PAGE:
Unfriending, an experiment

Too many friends. This in not a problem that most of us would have considered before the phenomenon of social networking, but it is real enough that “unfriend” and the gerund form “unfriending” have not only made it into the New Oxford American Dictionary this year, “unfriend” was named the 2009 Word of the Year.

As my facebook network mushroomed to over 300 friends I realized that the breadth of my facebook network was limiting its depth. There were things I would like to update my friends about, but did not feel like sharing with all of my fbf’s (facebook friends, not to be confused with bff’s). Thus began the unfriending experiment, or RIF (reduction in friends) if you prefer.

My first approach was to unfriend everyone who I believed also had too many friends. Anyone with 800 fbf’s is simply not discerning enough for my liking, and I did not consider the fact that this lack of discernment may have been the only reason they were friends with me to be particularly redeeming. The first wave of unfriending was satisfying, but it left me wanting more (well less actually).

Next to go were professional acquaintances who did not seem to use facebook very much. Still too many friends, hard choices would need to be made. I unfriended several people that I genuinely like in the real world, but who use facebook in ways I don’t care for – the main one being to post links to their twitter feeds or blog posts.

By this stage I was down under 200 and I realized that if I nixed all of the spouses of friends I would be able to streamline even further. Old school acquaintances who I had never much cared for were the next victims of this online massacre. They probably should have been the first, but I was in a sentimental mood when I began. My unfriending mania reached its peak when I realized that I was in shooting distance of 100. Some arbitrary choices were made and all of a sudden I was down to a manageable 99 friends. Mission accomplished.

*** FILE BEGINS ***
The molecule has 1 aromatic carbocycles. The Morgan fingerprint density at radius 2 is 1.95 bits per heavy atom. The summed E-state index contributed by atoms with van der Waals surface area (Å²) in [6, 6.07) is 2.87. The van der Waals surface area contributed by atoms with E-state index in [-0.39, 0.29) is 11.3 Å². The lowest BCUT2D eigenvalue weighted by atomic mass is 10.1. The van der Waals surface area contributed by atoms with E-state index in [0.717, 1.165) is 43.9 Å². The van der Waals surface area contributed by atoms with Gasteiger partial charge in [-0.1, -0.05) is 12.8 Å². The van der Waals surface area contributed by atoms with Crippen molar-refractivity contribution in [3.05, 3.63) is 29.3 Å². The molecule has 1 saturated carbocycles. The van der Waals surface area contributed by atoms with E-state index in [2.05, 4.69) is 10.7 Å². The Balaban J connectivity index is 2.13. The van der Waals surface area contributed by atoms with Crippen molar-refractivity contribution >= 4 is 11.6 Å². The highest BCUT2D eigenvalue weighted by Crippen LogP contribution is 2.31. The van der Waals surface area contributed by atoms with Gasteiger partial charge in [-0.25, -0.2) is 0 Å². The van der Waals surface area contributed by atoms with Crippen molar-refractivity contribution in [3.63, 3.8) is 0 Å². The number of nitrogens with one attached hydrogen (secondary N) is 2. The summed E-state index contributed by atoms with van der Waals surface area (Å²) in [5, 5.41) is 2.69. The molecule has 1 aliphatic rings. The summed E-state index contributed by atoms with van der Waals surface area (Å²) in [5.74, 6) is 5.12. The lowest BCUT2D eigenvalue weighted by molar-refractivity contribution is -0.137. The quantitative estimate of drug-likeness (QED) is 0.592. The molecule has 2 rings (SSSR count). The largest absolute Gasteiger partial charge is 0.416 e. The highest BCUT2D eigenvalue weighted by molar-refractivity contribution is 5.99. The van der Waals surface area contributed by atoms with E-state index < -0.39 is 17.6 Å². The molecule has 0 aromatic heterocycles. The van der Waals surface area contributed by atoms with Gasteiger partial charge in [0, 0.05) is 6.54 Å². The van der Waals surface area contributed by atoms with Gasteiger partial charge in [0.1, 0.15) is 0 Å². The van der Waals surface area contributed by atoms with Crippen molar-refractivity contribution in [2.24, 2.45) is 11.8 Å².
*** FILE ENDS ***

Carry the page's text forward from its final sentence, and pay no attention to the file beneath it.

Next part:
None of my unfriended friends have complained, I expect few have even noticed. I post more regularly to facebook now and read my remaining friend’s posts with more interest. In fact, I am so happy with my small circle of facebook friends that I am thinking of adding a few more.

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5 Responses

  1. Joe Miller says:


  2. Spencer Waller says:

    You have given me courage, although I don’t know that 99 is the magic number for me. What about just hiding everyone whose tweets and blogs are too much?

  3. Brendan Ding says:

    As a survivor of the Sag FB friends massacre, I feel both humble and proud. Perhaps I will even take the lesson to heart and start my own war against ghost friends.

  4. Alex Kreit says:

    I can see the appeal in unfriending, though for those who are considering mass unfrieding sprees, I’d like to quickly suggest that many of the same goals can be accomplished through the use of facebook’s privacy and feed settings. Facebook is useful for both keeping up with friends and staying connected to acquaintances who you might otherwise lose touch with (for professional networking, etc.) While limiting your network to folks in the close-friends category will give you a lot more freedom to share personal information via status updates, etc., it also means you’ll lose out on being able to take advantage of the benefits of staying connected to other acquaintances. Setting up optimal privacy and feed settings can be a much more time consuming project than just unfriending those who are not close friends. But, for anyone who wants to limit most of their facebook info to close friends but is worried about sacrificing the networking benefits of facebook, I think it is time well spent. For example, thanks to the privacy settings, I was able to start accepting friend requests from students, which I think will be a great thing down the road for keeping in touch with students after they’ve graduated.

  5. ParatrooperJJ says:

    That’s correct. The privacy and group settings have really been expanded.